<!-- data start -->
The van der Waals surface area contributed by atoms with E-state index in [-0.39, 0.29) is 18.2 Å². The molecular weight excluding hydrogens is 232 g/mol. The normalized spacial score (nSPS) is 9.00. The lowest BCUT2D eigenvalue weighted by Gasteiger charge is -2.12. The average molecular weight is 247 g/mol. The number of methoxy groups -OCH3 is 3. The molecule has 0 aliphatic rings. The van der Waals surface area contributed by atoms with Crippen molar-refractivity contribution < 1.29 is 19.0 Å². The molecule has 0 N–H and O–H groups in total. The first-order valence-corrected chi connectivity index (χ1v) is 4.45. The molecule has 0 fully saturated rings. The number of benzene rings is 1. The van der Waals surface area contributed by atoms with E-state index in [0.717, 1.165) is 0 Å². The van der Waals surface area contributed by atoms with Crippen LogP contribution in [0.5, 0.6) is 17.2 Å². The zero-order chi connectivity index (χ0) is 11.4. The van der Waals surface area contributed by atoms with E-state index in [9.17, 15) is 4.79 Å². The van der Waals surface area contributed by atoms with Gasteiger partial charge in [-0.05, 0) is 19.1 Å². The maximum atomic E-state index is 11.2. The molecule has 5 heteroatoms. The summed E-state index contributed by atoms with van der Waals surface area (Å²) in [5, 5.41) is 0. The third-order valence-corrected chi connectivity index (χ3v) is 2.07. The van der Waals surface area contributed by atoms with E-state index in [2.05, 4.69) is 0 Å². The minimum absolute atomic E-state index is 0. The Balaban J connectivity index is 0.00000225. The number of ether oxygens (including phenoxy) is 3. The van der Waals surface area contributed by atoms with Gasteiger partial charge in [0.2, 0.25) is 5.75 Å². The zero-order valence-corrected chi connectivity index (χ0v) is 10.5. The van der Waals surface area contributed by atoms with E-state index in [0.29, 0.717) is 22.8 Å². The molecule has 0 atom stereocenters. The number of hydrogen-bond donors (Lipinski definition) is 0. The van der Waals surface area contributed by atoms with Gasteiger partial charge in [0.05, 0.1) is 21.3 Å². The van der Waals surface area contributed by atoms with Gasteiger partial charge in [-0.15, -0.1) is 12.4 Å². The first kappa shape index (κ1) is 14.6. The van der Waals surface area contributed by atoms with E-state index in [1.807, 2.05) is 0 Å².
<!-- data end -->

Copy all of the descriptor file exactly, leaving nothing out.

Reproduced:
The van der Waals surface area contributed by atoms with E-state index in [-0.39, 0.29) is 18.2 Å². The molecular weight excluding hydrogens is 232 g/mol. The normalized spacial score (nSPS) is 9.00. The lowest BCUT2D eigenvalue weighted by Gasteiger charge is -2.12. The average molecular weight is 247 g/mol. The number of methoxy groups -OCH3 is 3. The molecule has 0 aliphatic rings. The van der Waals surface area contributed by atoms with Crippen molar-refractivity contribution < 1.29 is 19.0 Å². The molecule has 0 N–H and O–H groups in total. The first-order valence-corrected chi connectivity index (χ1v) is 4.45. The molecule has 0 fully saturated rings. The number of benzene rings is 1. The van der Waals surface area contributed by atoms with E-state index in [0.717, 1.165) is 0 Å². The van der Waals surface area contributed by atoms with Crippen LogP contribution in [0.5, 0.6) is 17.2 Å². The zero-order chi connectivity index (χ0) is 11.4. The van der Waals surface area contributed by atoms with E-state index in [9.17, 15) is 4.79 Å². The van der Waals surface area contributed by atoms with Gasteiger partial charge in [-0.05, 0) is 19.1 Å². The maximum atomic E-state index is 11.2. The molecule has 5 heteroatoms. The summed E-state index contributed by atoms with van der Waals surface area (Å²) in [5, 5.41) is 0. The third-order valence-corrected chi connectivity index (χ3v) is 2.07. The van der Waals surface area contributed by atoms with E-state index in [2.05, 4.69) is 0 Å². The minimum absolute atomic E-state index is 0. The Balaban J connectivity index is 0.00000225. The number of ether oxygens (including phenoxy) is 3. The van der Waals surface area contributed by atoms with Gasteiger partial charge in [0.2, 0.25) is 5.75 Å². The zero-order valence-corrected chi connectivity index (χ0v) is 10.5. The van der Waals surface area contributed by atoms with E-state index in [0.29, 0.717) is 22.8 Å². The molecule has 0 atom stereocenters. The number of hydrogen-bond donors (Lipinski definition) is 0. The van der Waals surface area contributed by atoms with Gasteiger partial charge in [0.05, 0.1) is 21.3 Å². The van der Waals surface area contributed by atoms with Gasteiger partial charge in [-0.15, -0.1) is 12.4 Å². The first kappa shape index (κ1) is 14.6. The van der Waals surface area contributed by atoms with E-state index in [1.807, 2.05) is 0 Å².